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[APD] RE: nitrogen
> Ok. I assumed mistakenly that nitrogen would only be present in a water
> column in the form of NH3, NO2 and NO3.
NH3 and NH4 always exist together in an equilibrium determined by pH (at higher pH, you tend to have more NH3 and less NH4 and vice versa). For the purposes of fertilisation, I think the difference can be ignored. Both are (sort of) forms of ammonia.
> Does this mean that algae (green water one) prefers (consumes faster)
> NH4 or it takes in only NH4 and alike, not NO3? The reason for my
> question is that you want to maintain NO3 slightly above zero, so as not
> to starve higher plants, isn't?
If you have a high level of ammonia, you will get green water. But then, ammonia is toxic, so you don't really want any...
Plants and algae both consume ammonia - in a heavily planted tank the action of the plants absorbing ammonia means that you can get away without a filter in many cases (though the bacteria are useful as a backup if plant growth stalls for some reason).
Also, you do NOT want to maintain NO3 slightly above zero. This is a myth. You can have high levels of NO3 without algae. You should have, as a rough guide, at least 5-10 mg/l of NO3 to support very healthy plant growth. Healthy plant grows stops algae (just don't ask me why!). I think the guidelines are that you should then have a PO4 level of 1/10th of you NO3 level, and a K level twice that of your NO3 level (in a 1:10:20 ratio of PO4:NO3:K).
> Pardon my ignorance, but where ( or from which product ) does KNO3 comes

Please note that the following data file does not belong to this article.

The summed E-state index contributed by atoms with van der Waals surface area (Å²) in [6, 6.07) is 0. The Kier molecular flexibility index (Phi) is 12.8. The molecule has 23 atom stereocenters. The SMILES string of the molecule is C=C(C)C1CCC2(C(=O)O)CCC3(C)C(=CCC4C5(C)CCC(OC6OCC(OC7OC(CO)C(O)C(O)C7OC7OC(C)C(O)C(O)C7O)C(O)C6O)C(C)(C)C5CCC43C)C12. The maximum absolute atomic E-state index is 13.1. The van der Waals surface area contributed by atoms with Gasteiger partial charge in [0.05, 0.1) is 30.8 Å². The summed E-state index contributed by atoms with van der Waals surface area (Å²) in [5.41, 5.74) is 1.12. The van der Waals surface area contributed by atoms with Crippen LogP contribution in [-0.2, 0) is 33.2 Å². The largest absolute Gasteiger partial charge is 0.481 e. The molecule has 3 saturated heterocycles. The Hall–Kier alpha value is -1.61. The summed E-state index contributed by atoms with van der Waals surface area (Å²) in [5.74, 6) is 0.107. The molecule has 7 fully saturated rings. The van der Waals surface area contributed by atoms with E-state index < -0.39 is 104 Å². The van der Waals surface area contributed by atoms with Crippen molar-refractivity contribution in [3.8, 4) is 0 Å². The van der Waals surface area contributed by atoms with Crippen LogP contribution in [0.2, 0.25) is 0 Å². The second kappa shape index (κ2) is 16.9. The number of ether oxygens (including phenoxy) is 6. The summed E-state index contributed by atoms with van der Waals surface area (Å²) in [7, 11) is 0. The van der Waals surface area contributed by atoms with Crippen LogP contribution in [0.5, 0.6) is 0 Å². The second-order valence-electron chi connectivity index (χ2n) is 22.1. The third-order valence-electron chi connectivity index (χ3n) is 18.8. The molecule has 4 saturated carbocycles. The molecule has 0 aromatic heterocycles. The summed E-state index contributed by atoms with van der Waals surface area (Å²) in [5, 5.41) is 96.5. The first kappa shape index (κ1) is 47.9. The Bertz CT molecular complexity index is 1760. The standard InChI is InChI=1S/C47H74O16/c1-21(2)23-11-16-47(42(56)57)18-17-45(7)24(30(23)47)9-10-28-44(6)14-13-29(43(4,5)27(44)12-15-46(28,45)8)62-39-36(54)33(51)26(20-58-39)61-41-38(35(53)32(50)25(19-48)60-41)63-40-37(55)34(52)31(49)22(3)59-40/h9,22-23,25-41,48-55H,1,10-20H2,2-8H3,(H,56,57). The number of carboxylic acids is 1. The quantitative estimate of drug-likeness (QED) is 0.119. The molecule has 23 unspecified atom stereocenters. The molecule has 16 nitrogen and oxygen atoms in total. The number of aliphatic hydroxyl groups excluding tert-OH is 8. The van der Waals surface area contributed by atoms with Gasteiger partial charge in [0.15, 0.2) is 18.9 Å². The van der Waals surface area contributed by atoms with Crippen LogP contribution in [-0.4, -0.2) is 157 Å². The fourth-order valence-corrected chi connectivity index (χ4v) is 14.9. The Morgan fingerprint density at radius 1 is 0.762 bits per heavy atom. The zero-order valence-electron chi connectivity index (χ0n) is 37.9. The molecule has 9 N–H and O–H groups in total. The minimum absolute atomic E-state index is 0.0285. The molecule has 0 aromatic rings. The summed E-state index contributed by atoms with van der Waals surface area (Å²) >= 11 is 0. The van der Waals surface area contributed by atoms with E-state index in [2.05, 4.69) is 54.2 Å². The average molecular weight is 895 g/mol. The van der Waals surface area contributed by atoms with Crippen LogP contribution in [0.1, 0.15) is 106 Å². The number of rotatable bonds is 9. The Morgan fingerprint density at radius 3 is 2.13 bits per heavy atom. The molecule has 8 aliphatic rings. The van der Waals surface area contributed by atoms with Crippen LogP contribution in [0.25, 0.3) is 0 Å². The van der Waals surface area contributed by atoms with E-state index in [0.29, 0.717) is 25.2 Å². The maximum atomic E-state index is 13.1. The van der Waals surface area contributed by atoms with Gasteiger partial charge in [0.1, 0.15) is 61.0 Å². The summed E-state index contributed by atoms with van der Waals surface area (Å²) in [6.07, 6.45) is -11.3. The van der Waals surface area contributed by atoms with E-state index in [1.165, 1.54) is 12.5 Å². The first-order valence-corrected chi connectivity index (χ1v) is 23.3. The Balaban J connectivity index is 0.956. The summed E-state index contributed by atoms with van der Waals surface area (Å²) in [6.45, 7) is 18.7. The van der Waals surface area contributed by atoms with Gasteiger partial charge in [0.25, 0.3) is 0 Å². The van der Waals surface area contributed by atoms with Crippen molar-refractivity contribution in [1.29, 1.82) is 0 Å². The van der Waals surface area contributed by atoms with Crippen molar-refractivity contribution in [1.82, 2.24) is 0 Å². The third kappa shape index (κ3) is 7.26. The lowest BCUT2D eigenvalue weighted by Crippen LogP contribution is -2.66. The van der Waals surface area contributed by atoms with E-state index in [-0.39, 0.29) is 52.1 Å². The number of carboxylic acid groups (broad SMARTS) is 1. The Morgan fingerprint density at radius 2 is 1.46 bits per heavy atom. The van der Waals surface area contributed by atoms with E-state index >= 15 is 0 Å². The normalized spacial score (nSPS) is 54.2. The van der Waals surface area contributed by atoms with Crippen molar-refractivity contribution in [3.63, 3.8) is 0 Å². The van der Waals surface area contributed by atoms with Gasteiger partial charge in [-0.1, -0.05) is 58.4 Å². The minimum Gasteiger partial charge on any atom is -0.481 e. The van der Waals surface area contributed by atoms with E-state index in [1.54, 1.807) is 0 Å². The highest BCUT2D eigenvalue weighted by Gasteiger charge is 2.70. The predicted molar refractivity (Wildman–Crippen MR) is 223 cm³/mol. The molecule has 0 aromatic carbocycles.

> from? For example potassium supplement by Seachem claim to contain
> soluble K20.
Buy it as a chemical powder, or as a fertiliser powder.
As a side note, I don't believe that the potassium supplement by Seachem actually contains any K2O, but due to silly fertiliser laws, it is required to describe the amount of potassium it contains by the amount of K2O that would have the same amount of potassium (bizarre or what?). I also think it says that somewhere on the bottle, at least I think that's the case on the Flourish supplement.
> So, basically you are advocating implanting new tank with bacterial
> culture from established aquarium. Still, I don't exactly understand
> which bacteria eats NH4 and how does it fit in the nitrogen cycle.
> Perhaps then, someone could point me to a more developed nitrogen cycle
> diagram than simple
> NH3 -(bacteria)-> NO2 -(bacteria)-> NO3 -(consumed by plant)-> plant
> -(fish eat plant)-> NH3
Fish food gets eaten by fish or decays, producing ammonia. Then either:
a) algae/plants use up the ammonia
b) bacteria turn it into NO2 and the NO3, which is then absorbed by plants
a) Plants die/get eaten and ammonia is produced, hence the cycle, or
b) you remove plant material from the aquarium, thus removing nitrogen.
But we can add NO3 in the form of KNO3 or similar to feed the plants.
> Why? How will this [drop off of CO2] affect level of NH3/4 if I have very little fish in it?
Lack of CO2 hinders the plant growth, while algae doesn't care much. Hindering plant growth leads to algae...
> However, I've seen plenty of tanks which did not seem to have UV or
> diatom filters and yet had crystal clear water.
Feed the plants properly, and you don't get algae in the first place. I think Tom was merely suggesting short term solutions that work to physically remove the algae as you correct nutrient levels.
> But wouldn't stimulating higher order plants help them to consume more
> NH3/4 and thus make it a limiting factor in algae grows?
Yes. Fertilise them with KNO3 and KH2PO4 and traces.
> Ok. Do you know by chance what is exactly in Seachem Flourish Nitrogen?
> They do mention that it is derived from urea, but claim on the same page
> that "no free ammonia is released because the ammonium in Flourish
> Nitrogen? is complexed and unavailable until utilized by the plants.".
I think it is just that - a locked-up form of ammonia only the plants (and possibly the bacteria) can use.
Whatever you Wanadoo:
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